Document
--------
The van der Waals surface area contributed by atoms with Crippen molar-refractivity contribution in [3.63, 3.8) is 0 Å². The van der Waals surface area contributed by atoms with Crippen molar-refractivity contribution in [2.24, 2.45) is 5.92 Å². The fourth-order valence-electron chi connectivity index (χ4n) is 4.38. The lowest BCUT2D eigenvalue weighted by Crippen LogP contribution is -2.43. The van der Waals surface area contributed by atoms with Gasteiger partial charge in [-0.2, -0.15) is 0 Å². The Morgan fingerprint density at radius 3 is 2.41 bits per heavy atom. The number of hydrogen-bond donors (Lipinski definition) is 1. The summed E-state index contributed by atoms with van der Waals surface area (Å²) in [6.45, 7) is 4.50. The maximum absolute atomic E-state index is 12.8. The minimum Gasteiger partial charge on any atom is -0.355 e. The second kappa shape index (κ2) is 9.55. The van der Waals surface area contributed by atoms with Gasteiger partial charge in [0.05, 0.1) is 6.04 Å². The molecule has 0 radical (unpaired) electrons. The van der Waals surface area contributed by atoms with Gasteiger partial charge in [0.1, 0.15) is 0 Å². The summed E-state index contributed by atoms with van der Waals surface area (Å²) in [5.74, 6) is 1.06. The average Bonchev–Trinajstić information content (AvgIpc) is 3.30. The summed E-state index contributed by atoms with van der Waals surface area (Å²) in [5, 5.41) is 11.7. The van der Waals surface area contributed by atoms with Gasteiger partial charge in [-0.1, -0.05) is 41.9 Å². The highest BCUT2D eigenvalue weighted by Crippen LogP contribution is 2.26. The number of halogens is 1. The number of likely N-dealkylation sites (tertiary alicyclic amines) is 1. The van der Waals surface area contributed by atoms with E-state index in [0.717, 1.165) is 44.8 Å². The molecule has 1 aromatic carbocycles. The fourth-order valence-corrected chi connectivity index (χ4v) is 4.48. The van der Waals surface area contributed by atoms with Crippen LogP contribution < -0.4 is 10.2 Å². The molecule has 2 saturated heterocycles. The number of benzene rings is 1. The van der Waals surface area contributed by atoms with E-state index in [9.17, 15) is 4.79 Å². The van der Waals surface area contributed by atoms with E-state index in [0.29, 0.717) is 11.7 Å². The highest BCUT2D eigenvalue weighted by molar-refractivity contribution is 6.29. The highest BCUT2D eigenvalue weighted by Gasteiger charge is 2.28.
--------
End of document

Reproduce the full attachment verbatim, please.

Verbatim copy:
The van der Waals surface area contributed by atoms with Crippen molar-refractivity contribution in [3.63, 3.8) is 0 Å². The van der Waals surface area contributed by atoms with Crippen molar-refractivity contribution in [2.24, 2.45) is 5.92 Å². The fourth-order valence-electron chi connectivity index (χ4n) is 4.38. The lowest BCUT2D eigenvalue weighted by Crippen LogP contribution is -2.43. The van der Waals surface area contributed by atoms with Gasteiger partial charge in [-0.2, -0.15) is 0 Å². The Morgan fingerprint density at radius 3 is 2.41 bits per heavy atom. The number of hydrogen-bond donors (Lipinski definition) is 1. The summed E-state index contributed by atoms with van der Waals surface area (Å²) in [6.45, 7) is 4.50. The maximum absolute atomic E-state index is 12.8. The minimum Gasteiger partial charge on any atom is -0.355 e. The second kappa shape index (κ2) is 9.55. The van der Waals surface area contributed by atoms with Gasteiger partial charge in [0.05, 0.1) is 6.04 Å². The molecule has 0 radical (unpaired) electrons. The van der Waals surface area contributed by atoms with Gasteiger partial charge in [0.1, 0.15) is 0 Å². The summed E-state index contributed by atoms with van der Waals surface area (Å²) in [5.74, 6) is 1.06. The average Bonchev–Trinajstić information content (AvgIpc) is 3.30. The summed E-state index contributed by atoms with van der Waals surface area (Å²) in [5, 5.41) is 11.7. The van der Waals surface area contributed by atoms with Gasteiger partial charge in [-0.1, -0.05) is 41.9 Å². The highest BCUT2D eigenvalue weighted by Crippen LogP contribution is 2.26. The number of halogens is 1. The number of likely N-dealkylation sites (tertiary alicyclic amines) is 1. The van der Waals surface area contributed by atoms with E-state index in [0.717, 1.165) is 44.8 Å². The molecule has 1 aromatic carbocycles. The fourth-order valence-corrected chi connectivity index (χ4v) is 4.48. The van der Waals surface area contributed by atoms with Crippen LogP contribution < -0.4 is 10.2 Å². The molecule has 2 saturated heterocycles. The number of benzene rings is 1. The van der Waals surface area contributed by atoms with E-state index in [9.17, 15) is 4.79 Å². The van der Waals surface area contributed by atoms with E-state index in [0.29, 0.717) is 11.7 Å². The highest BCUT2D eigenvalue weighted by molar-refractivity contribution is 6.29. The highest BCUT2D eigenvalue weighted by Gasteiger charge is 2.28.